Virgin Orbit pledges to return for launch of new UK satellite

Sir Richard Branson’s Virgin Orbit said on Thursday it had started “active discussions” about returning to the UK later this year to make another attempt at launching satellites, despite the failed mission from the UK’s first spaceport in Cornwall on Monday.

The US-based company said the next launch of its mobile launch system would be from its home base at Mojave Air and Space Port in California after identifying and fixing the causes of the failure Monday night.

But it “also anticipates returning to Spaceport Cornwall for more launches,” Virgin Orbit said in a statement. Discussions are underway with authorities and customers about launch opportunities “as soon as later this year”.

“We are all disappointed that we have not been able to achieve full mission success and provide the launch service our customers deserve,” said Dan Hart, Virgin Orbit Chief Executive. “I am confident that the root cause and corrective actions will be identified in an efficient and timely manner.”

Virgin Orbit – in which Branson’s Virgin group has a 75 percent stake – expected the mission on Monday to prove its mobile launch system can be taken to any suitable airstrip and by nations that previously had to rely on others , quick access to space provides countries.

The system uses a converted 747 jumbo jet to launch a rocket to 35,000 feet where it is released to continue its journey into space.

Virgin Orbit, which went public through a merger with a special purpose vehicle just over a year ago, took a sharp tumble on news of the failed mission. Shares have fallen 84 percent over the past year.

The mission was also key to the UK’s bid to secure a share of the fast-growing market for commercial low-Earth orbit satellite services.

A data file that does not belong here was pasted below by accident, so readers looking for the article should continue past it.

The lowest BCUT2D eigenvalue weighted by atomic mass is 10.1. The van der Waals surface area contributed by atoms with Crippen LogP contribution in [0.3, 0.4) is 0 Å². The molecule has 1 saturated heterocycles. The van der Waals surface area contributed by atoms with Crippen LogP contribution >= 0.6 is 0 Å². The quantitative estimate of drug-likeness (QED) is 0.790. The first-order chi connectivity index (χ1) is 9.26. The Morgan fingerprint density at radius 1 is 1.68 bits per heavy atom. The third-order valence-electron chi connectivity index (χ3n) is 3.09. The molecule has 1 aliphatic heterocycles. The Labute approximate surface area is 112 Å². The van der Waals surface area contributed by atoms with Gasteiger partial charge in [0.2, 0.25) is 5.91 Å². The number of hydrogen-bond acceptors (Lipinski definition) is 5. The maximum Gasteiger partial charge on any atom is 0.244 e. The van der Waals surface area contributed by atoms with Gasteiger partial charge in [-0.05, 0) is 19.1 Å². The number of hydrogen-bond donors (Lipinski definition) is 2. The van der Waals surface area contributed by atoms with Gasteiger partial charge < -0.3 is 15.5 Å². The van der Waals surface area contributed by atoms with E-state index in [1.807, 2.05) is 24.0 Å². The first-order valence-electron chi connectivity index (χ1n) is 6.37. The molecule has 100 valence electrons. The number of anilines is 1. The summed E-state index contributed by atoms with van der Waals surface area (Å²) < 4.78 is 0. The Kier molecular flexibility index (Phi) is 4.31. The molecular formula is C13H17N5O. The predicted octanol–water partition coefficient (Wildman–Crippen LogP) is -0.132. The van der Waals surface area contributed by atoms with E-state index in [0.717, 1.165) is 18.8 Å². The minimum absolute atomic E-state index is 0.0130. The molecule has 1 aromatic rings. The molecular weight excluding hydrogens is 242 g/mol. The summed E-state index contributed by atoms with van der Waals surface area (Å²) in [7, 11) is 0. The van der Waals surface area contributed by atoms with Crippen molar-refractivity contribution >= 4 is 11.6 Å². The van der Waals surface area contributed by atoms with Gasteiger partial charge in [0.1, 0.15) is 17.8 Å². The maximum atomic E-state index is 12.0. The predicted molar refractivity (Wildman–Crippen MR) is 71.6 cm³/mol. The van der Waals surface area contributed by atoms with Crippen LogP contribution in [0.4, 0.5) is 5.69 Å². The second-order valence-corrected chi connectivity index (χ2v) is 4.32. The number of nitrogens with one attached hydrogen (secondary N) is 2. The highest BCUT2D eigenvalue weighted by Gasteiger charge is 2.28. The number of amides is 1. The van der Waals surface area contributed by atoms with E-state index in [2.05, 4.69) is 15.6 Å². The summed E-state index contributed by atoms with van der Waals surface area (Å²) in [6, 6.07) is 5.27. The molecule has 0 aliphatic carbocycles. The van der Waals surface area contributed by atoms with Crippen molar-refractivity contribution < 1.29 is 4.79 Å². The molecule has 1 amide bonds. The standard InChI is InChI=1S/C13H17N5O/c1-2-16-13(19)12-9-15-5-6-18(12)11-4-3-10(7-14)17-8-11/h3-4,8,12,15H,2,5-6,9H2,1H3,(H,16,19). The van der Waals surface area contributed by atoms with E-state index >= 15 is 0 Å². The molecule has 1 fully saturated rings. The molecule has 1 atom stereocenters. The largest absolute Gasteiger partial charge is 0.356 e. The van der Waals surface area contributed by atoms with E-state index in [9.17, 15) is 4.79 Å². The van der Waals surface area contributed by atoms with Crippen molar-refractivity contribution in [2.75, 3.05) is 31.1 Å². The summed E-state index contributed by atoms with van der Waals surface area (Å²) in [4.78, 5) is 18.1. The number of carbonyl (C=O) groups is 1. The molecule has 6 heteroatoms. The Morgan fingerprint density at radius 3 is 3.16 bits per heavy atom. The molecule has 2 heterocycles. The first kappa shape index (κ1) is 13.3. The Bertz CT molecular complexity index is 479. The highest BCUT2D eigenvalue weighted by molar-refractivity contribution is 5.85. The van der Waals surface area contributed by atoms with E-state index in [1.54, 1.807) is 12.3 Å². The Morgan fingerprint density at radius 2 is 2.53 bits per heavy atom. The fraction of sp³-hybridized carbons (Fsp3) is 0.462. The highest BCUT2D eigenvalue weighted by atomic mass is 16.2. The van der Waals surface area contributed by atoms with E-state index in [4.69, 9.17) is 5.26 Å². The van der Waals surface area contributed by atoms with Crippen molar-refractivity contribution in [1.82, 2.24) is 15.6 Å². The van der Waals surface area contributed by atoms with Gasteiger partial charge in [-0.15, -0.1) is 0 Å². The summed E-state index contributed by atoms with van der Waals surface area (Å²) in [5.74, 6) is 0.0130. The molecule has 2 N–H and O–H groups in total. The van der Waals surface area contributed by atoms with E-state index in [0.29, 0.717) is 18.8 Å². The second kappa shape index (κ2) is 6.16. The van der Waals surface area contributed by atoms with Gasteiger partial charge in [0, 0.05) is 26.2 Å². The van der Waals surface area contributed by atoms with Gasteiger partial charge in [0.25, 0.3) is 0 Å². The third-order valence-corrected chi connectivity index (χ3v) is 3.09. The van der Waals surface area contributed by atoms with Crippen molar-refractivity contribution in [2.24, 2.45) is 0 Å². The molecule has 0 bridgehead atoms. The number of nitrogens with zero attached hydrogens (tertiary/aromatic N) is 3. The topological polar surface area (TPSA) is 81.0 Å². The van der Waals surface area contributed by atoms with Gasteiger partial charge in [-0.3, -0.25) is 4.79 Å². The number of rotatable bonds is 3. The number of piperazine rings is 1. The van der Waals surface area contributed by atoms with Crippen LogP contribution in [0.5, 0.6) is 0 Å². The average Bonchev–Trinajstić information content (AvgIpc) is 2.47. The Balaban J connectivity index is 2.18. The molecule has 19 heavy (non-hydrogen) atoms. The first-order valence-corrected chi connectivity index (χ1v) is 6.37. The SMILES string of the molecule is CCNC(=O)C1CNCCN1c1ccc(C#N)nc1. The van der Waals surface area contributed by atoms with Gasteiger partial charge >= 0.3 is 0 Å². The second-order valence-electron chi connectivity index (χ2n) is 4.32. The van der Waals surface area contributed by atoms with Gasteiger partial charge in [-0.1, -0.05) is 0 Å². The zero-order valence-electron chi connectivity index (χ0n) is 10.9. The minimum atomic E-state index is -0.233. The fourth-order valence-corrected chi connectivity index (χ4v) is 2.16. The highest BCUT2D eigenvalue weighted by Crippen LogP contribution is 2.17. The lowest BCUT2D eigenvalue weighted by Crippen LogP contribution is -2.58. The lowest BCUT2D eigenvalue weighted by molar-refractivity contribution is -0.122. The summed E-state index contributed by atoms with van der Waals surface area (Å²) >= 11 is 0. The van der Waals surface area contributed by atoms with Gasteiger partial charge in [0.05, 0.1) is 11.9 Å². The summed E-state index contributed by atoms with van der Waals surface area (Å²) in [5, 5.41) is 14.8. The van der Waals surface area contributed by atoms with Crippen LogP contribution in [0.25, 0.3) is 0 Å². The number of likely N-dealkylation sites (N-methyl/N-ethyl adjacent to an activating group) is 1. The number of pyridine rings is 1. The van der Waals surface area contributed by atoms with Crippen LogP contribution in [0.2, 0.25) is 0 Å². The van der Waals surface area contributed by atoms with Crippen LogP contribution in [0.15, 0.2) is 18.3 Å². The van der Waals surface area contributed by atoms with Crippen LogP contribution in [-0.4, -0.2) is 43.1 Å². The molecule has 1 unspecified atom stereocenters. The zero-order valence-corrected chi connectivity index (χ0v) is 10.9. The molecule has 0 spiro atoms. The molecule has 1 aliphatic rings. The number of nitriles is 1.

Services such as high-speed broadband and climate monitoring are increasingly being delivered from this region of space. The UK, which has six more spaceports in development, had hoped to be the first country to launch a satellite from Western Europe.

Virgin said Monday’s mission initially went as planned, with the first stage and fairing – the nose cone protecting the satellites – both separating as expected.

The rocket reached an altitude of about 110 miles (180 km) above Earth, but the engine powering the second stage containing the satellites appeared to have prematurely shut down.

“This event ended the mission, with the rocket components and payload falling back to Earth within the approved safety corridor without ever reaching orbit,” the company said.

The causes of the failure are currently being investigated. Virgin has appointed Jim Sponnick, a veteran launch engineer who has served on missions for the US Air Force supporting Nasa and commercial customers, as a co-investigator, along with its own head of technology development, Chad Foerster, to lead the investigation.

“A full failure analysis and investigation, and the completion of any necessary corrective actions identified during the investigation, will be completed before the next flight,” Virgin said. Virgin Orbit pledges to return for launch of new UK satellite

Adam Bradshaw

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